Having collected over 27,000 articles across 7 repositories, we quickly realized that many articles were not relevant to OVAC. For example, there were many scientific articles about physical sexual violence against children, that also mentioned some sort of online survey. These articles fulfilled the “online AND sexual AND violence AND children” search term but were irrelevant to OVAC. Hence, we had to manually filter the scientific articles for relevance, sieving out 95% of articles that were not related to OVAC.

Faced with such a painfully manual task, some members of the team tried out semi-automated methods of filtering. One method used clustering to find groups of papers that were similar to each other. The idea was that relevant papers would show up in the same group, while irrelevant papers would show up in their own groups. We would then only need to sift through each cluster instead of going through each individual paper, saving almost 10–30 times the effort. However, this assumed perfect clusters, which was often not true. The clustering method was definitely faster and filtered out 41% of articles, but it also left more irrelevant articles undetected. An alternative to clustering would be to train classifiers to identify relevant articles based on a set of pre-labeled articles. This could potentially work better than clustering, but having undetected articles still remains a limitation.

One of the perks of working with scientific articles (read: texts that have been reviewed rigorously) is that minimal data cleaning is required. Steps that we would otherwise have to take when dealing with free texts (e.g. translating slang, abbreviations, and emojis, accounting for typos, etc.) are not needed here. Of course, text pre-processing steps like stemming, stop-word removal, punctuation removal, etc. are still required for some analysis, like clustering or keyword analysis.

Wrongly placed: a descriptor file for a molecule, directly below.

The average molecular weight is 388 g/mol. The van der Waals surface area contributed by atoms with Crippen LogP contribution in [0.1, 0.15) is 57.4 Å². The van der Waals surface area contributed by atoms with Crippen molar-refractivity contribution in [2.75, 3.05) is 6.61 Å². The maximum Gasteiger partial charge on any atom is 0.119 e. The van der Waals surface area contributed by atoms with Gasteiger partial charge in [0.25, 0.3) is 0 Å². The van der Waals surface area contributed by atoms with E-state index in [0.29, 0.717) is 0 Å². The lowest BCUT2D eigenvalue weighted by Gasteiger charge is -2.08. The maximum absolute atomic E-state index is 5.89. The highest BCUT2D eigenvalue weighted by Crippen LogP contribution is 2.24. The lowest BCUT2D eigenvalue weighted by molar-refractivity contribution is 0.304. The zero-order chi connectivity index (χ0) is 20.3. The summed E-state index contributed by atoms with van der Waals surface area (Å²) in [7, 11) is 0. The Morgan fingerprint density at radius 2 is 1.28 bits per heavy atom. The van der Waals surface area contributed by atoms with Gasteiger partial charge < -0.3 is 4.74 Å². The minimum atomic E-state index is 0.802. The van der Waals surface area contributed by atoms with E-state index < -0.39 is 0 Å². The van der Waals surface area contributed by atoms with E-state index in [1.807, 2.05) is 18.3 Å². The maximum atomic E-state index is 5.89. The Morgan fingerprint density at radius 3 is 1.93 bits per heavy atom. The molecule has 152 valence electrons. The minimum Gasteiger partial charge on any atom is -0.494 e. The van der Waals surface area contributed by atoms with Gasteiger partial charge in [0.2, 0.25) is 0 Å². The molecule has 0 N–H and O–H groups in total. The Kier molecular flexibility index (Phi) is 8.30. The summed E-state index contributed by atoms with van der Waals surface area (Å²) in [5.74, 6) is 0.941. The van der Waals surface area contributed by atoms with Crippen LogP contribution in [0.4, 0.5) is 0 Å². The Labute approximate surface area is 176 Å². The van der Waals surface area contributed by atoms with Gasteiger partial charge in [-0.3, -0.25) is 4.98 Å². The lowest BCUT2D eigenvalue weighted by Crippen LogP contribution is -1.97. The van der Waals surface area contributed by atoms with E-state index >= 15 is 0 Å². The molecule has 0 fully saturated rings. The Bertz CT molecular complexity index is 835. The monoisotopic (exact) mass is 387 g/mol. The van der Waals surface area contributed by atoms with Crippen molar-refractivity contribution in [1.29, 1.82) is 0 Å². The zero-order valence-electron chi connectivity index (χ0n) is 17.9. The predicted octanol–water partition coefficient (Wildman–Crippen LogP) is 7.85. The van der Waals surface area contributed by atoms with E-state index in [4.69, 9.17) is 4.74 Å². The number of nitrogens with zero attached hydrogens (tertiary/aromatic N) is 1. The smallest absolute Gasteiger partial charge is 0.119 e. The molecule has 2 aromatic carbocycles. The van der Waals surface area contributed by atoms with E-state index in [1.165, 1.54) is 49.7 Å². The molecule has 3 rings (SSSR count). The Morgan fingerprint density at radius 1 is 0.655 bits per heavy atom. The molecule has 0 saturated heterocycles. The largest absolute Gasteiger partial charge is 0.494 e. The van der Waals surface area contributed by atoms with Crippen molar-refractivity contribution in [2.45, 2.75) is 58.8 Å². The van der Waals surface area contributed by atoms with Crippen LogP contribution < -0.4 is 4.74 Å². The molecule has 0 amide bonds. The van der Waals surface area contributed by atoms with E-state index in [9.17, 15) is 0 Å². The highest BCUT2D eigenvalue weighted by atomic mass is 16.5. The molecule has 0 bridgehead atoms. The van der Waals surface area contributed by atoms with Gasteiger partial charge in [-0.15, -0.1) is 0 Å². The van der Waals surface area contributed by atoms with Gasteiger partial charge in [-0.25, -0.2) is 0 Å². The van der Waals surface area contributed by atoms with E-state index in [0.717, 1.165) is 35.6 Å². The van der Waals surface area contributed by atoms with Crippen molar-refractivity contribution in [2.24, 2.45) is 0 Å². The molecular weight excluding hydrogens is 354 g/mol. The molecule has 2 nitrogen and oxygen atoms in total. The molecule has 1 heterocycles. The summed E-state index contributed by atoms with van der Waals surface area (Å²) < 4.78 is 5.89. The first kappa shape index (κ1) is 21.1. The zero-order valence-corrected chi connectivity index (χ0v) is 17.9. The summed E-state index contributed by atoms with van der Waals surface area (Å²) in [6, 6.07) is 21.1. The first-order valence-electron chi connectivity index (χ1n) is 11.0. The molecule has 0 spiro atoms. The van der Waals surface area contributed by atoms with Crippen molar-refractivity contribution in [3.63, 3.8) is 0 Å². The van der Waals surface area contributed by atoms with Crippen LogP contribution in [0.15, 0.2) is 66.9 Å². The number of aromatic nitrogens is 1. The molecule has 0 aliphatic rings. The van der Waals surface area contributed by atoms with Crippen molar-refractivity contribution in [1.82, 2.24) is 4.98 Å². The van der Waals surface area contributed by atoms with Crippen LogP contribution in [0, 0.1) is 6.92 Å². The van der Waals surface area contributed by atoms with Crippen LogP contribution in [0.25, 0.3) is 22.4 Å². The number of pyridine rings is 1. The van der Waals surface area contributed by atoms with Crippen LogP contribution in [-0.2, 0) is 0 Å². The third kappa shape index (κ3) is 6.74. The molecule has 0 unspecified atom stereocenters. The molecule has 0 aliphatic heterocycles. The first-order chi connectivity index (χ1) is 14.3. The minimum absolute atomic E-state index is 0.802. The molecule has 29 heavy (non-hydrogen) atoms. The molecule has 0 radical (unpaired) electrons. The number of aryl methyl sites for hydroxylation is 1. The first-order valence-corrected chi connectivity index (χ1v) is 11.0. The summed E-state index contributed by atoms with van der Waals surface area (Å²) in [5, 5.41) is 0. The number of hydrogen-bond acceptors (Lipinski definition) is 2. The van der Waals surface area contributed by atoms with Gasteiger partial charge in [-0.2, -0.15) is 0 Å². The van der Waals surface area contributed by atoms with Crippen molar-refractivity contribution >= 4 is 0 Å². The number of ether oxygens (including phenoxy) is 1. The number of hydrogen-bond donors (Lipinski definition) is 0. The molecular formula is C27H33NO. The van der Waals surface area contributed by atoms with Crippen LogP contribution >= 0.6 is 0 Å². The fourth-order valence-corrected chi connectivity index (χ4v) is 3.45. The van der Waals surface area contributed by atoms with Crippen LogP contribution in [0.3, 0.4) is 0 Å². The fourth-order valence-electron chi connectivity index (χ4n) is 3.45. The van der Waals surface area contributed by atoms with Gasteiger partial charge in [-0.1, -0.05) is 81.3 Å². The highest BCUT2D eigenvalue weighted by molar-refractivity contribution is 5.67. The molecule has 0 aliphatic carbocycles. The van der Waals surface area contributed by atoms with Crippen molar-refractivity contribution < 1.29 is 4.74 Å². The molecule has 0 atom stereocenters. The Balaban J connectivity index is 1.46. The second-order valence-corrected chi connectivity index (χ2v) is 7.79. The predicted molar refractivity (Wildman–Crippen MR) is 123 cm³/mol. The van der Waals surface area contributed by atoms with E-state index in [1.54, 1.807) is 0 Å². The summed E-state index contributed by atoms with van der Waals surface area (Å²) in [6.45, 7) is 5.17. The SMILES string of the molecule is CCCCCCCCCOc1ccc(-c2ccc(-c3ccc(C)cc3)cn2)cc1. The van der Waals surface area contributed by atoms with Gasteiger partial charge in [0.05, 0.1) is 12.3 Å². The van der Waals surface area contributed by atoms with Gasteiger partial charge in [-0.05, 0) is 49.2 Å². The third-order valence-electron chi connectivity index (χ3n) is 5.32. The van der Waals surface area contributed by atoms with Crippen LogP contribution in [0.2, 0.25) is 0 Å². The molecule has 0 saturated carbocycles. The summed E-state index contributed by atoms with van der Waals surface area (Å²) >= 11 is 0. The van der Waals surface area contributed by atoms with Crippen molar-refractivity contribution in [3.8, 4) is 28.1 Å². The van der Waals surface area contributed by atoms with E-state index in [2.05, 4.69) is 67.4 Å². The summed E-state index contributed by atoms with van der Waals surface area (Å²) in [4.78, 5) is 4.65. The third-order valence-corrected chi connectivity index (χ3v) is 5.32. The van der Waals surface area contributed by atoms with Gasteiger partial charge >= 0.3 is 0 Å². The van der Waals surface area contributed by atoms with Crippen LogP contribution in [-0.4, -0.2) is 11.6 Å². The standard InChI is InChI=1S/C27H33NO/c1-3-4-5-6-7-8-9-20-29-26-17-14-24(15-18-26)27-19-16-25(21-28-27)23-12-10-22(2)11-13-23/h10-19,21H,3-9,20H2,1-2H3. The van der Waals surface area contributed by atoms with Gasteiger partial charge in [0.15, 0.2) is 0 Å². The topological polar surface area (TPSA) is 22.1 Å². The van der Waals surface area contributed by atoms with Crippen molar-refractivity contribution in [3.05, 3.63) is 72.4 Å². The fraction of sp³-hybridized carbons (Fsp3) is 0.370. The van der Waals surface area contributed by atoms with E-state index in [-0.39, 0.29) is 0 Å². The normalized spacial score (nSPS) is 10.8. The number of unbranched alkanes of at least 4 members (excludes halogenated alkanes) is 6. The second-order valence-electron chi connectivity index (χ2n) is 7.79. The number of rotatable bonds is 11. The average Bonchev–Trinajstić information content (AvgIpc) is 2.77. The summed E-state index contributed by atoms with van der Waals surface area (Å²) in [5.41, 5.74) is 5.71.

Drawing insights from text analysis regarding online violence against children

Armed with a set of relevant articles, the team set off to discover the various types of methods to extract insights from the dataset. We attempted a variety of methods (i.e. TF-IDF, Bag of Words, Clustering, Market Basket Analysis, etc.) in search of answers to a set of questions that we aimed to explore with the dataset. Some analyses were limited by the nature of the datasets (e.g. in keywords analysis, there is a lot of noise and random words in the data. Some trends/patterns emerge but it is not very conclusive), while others showed great potential in picking out useful insights (e.g. clustering, market basket analysis as described below).

Keywords Analysis

Based on the title and abstract texts, we were able to generate a word cloud of the most frequent terms appearing in the OVAC scientific literature. We also used TF-IDF vector analysis to explore the most relevant words, bigrams, and trigrams appearing in the title and abstract texts in each publication year. This allowed us to chart the rise of certain research topics over time — for example around the years 2015 and 2016, terms related to “travel” and “tourism” began to appear more often in the OVAC literature, suggesting that this problem received greater research attention in this period

Word cloud of title and abstract texts from over 1300 scientific articles on online violence against children. Source.

Geographical Market Basket Analysis

Heat map of the Lift between country pairs. A lift of more than 1 suggests that the presence of one country increases the probability that the other country will also appear in the article. The larger the lift, the more likely they would appear together.

We conducted a Market Basket analysis to find out which countries were likely to appear in the same article. This could potentially give insight to the networks of countries involved in OVAC. While we noticed that many countries appear together because they were geographically close, there were also exceptions.

From the heat map above, this includes country pairs like Malaysia-US, Australia-Canada, Australia-Philippines, and Thailand-Germany. Upon investigation, we found that:

  • Most articles contain these pairs because of exemplification.
  • Some are mentioned as a breakdown of countries where respondents of surveys and studies were conducted. (E.g. Thailand and Germany were mentioned as part of a 6-country survey of adolescents.)